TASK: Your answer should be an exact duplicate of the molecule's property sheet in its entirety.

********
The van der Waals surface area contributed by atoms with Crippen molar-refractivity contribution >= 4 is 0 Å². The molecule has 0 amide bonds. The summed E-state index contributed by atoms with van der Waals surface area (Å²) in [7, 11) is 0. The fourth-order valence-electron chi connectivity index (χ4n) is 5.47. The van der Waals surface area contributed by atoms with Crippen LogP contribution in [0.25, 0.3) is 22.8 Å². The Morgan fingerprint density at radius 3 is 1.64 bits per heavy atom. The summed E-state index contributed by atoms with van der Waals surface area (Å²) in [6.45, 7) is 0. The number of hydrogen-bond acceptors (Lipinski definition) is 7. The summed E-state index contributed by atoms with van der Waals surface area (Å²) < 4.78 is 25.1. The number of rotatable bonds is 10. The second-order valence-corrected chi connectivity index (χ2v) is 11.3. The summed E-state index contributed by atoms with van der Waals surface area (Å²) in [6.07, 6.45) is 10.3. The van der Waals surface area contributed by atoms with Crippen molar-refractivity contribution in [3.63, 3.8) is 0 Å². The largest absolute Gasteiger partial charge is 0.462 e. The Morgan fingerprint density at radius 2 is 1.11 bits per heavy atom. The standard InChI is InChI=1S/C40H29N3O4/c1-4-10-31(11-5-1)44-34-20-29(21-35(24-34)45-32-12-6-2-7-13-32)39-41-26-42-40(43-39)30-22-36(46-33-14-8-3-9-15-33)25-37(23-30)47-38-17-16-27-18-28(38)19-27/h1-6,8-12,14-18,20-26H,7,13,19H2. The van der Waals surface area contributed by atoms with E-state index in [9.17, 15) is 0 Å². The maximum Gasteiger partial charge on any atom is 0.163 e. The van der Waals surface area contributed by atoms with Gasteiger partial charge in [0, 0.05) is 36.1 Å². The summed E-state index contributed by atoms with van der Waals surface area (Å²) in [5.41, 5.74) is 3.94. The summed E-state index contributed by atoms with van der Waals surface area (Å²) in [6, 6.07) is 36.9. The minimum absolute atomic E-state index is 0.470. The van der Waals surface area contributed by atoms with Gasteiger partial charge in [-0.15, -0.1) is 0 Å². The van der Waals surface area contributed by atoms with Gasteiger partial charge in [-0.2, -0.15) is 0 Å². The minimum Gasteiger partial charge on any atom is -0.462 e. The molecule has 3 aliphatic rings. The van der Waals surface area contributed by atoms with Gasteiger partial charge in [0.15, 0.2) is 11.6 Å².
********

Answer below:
The van der Waals surface area contributed by atoms with Crippen molar-refractivity contribution >= 4 is 0 Å². The molecule has 0 amide bonds. The summed E-state index contributed by atoms with van der Waals surface area (Å²) in [7, 11) is 0. The fourth-order valence-electron chi connectivity index (χ4n) is 5.47. The van der Waals surface area contributed by atoms with Crippen LogP contribution in [0.25, 0.3) is 22.8 Å². The Morgan fingerprint density at radius 3 is 1.64 bits per heavy atom. The summed E-state index contributed by atoms with van der Waals surface area (Å²) in [6.45, 7) is 0. The number of hydrogen-bond acceptors (Lipinski definition) is 7. The summed E-state index contributed by atoms with van der Waals surface area (Å²) < 4.78 is 25.1. The number of rotatable bonds is 10. The second-order valence-corrected chi connectivity index (χ2v) is 11.3. The summed E-state index contributed by atoms with van der Waals surface area (Å²) in [6.07, 6.45) is 10.3. The van der Waals surface area contributed by atoms with Crippen molar-refractivity contribution in [3.63, 3.8) is 0 Å². The largest absolute Gasteiger partial charge is 0.462 e. The Morgan fingerprint density at radius 2 is 1.11 bits per heavy atom. The standard InChI is InChI=1S/C40H29N3O4/c1-4-10-31(11-5-1)44-34-20-29(21-35(24-34)45-32-12-6-2-7-13-32)39-41-26-42-40(43-39)30-22-36(46-33-14-8-3-9-15-33)25-37(23-30)47-38-17-16-27-18-28(38)19-27/h1-6,8-12,14-18,20-26H,7,13,19H2. The van der Waals surface area contributed by atoms with E-state index in [9.17, 15) is 0 Å². The maximum Gasteiger partial charge on any atom is 0.163 e. The van der Waals surface area contributed by atoms with Gasteiger partial charge in [0, 0.05) is 36.1 Å². The summed E-state index contributed by atoms with van der Waals surface area (Å²) in [5.41, 5.74) is 3.94. The summed E-state index contributed by atoms with van der Waals surface area (Å²) in [6, 6.07) is 36.9. The minimum absolute atomic E-state index is 0.470. The van der Waals surface area contributed by atoms with Gasteiger partial charge in [-0.15, -0.1) is 0 Å². The van der Waals surface area contributed by atoms with Gasteiger partial charge in [-0.2, -0.15) is 0 Å². The minimum Gasteiger partial charge on any atom is -0.462 e. The molecule has 3 aliphatic rings. The van der Waals surface area contributed by atoms with Gasteiger partial charge in [0.15, 0.2) is 11.6 Å².